<input type="file" multiple (change)="onFileSelectChange($event)" placeholder="upload a from web file"/>

In your home.ts file place the event handler code pasted earlier so you have the proper event handler. Replace myurl with localhost:3000, do an ionic serve and you should be able to upload files from the web.

The Cordova difference

The difference between the simple example shown above and what we get from the phone’s camera or gallery is is simple, both only return either a path to the file or a base64 encoded string. We’ll address the base64 string later, but it is not a good option. The file path is just a string showing the path to the file, not a File object, so we have to use the Cordova File Plugin to turn the path into an actual File object, which we can then attach to our FormData and submit. However…this actually requires a number of asynchronous steps, which leads to the first of many pain points many developers hit. Why? The FileSystem API.

An aside about Ionic Native

Before we go any farther, I have address another point of confusion. Ionic has not done a good job naming their Ionic Native services (to be fair, so has Cordova, they also name their plugin “File”.). This has caused a naming conflict. The File plugin is just named File, which as we saw above is an existing type (we looped through them to attach them to the FormData). To avoid this naming collision, be sure to import the Ionic Native File service with a proper name:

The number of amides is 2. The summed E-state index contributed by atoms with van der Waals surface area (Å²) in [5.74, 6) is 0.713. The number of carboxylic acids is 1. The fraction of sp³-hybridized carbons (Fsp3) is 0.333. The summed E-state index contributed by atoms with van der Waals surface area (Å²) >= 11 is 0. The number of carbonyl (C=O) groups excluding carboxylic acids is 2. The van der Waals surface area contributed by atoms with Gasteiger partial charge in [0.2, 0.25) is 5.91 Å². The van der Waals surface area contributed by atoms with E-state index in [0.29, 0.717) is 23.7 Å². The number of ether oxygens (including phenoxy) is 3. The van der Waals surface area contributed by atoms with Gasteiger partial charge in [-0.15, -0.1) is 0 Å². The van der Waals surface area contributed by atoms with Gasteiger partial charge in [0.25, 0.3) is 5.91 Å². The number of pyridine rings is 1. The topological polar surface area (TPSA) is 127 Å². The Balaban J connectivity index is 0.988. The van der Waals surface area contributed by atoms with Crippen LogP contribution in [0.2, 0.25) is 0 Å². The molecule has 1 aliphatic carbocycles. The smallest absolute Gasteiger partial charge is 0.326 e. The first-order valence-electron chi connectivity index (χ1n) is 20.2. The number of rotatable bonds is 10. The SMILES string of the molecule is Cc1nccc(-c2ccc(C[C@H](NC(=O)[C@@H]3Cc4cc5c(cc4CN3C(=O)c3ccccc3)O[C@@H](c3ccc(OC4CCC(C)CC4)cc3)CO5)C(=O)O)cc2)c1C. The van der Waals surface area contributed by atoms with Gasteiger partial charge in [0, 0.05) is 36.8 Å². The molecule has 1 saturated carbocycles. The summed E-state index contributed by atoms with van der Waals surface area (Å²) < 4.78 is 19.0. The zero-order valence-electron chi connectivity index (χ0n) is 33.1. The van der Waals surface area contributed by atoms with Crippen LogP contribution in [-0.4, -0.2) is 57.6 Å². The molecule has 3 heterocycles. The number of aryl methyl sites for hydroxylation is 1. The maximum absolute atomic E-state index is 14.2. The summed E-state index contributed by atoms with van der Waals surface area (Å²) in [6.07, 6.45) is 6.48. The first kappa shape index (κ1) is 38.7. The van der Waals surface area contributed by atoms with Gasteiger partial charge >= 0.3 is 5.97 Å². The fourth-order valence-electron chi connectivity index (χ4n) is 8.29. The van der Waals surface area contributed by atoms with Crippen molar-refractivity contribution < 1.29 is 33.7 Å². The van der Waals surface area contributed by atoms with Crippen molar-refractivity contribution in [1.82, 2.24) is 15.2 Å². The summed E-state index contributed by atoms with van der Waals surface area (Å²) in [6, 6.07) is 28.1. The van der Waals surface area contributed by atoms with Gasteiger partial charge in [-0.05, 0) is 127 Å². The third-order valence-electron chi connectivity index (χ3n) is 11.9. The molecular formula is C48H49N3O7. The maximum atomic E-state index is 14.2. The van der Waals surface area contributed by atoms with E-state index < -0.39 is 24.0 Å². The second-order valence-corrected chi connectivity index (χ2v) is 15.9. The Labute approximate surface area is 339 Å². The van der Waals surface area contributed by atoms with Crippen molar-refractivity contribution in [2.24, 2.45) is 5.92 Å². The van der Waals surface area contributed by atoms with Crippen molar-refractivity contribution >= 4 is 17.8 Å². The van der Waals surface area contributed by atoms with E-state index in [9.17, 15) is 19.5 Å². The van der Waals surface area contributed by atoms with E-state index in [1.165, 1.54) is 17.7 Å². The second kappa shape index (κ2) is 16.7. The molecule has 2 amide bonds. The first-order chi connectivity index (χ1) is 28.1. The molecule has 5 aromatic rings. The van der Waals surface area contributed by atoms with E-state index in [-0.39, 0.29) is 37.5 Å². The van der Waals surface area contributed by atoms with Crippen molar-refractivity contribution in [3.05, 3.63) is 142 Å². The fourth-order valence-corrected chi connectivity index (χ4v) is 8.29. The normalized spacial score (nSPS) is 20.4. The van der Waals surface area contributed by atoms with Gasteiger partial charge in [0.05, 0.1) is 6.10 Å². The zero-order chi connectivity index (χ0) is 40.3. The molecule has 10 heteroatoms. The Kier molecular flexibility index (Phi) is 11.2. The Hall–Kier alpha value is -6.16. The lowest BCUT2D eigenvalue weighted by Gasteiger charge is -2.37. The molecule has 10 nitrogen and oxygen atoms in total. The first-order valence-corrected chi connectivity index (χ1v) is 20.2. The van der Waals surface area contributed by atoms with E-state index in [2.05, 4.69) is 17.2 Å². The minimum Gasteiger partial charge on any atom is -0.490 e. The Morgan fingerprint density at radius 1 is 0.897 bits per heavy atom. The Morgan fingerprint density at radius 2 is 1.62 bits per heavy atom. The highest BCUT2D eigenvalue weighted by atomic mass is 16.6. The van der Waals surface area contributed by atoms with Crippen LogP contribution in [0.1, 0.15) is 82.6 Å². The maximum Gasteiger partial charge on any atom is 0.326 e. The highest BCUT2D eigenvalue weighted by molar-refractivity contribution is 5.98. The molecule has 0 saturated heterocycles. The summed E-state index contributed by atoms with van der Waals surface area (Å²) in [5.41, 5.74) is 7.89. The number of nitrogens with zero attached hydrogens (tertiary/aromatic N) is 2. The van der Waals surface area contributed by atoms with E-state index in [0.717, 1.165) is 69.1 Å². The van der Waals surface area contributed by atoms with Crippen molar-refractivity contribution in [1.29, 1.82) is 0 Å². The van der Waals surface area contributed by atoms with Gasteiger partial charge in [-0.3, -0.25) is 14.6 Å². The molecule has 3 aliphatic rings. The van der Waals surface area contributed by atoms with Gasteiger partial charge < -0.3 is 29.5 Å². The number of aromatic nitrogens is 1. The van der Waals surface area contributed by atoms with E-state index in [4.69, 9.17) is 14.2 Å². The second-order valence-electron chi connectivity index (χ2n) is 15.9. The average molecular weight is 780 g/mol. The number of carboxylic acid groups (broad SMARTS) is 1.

import { File as IonicFileService } from '@ionic-native/file';

The FileSystem API and the Cordova File plugin

The FileSystem API is a (currently) non-standard web API that allows browsers to access a sandboxed area of a user’s file system. Since it’s very new and non-standard many developers haven’t worked with it, however since it is an existing web API and closely resembles mobile app data access, Cordova chose to model their File plugin after this API.

When accessing a file system with the API you will be returned either a FileEntry or DirectoryEntry depending on if you are accessing a file or directory. Both are very similar and extend a base Entry object. While there are many methods to get access we’re concerned with the resolveLocalFilesystemUrl method, which you can pass any path and it will return an Entry object. That Entry object will either be a FileEntry if you pass it a file path, or a DirectoryEntry if you pass it a directory path.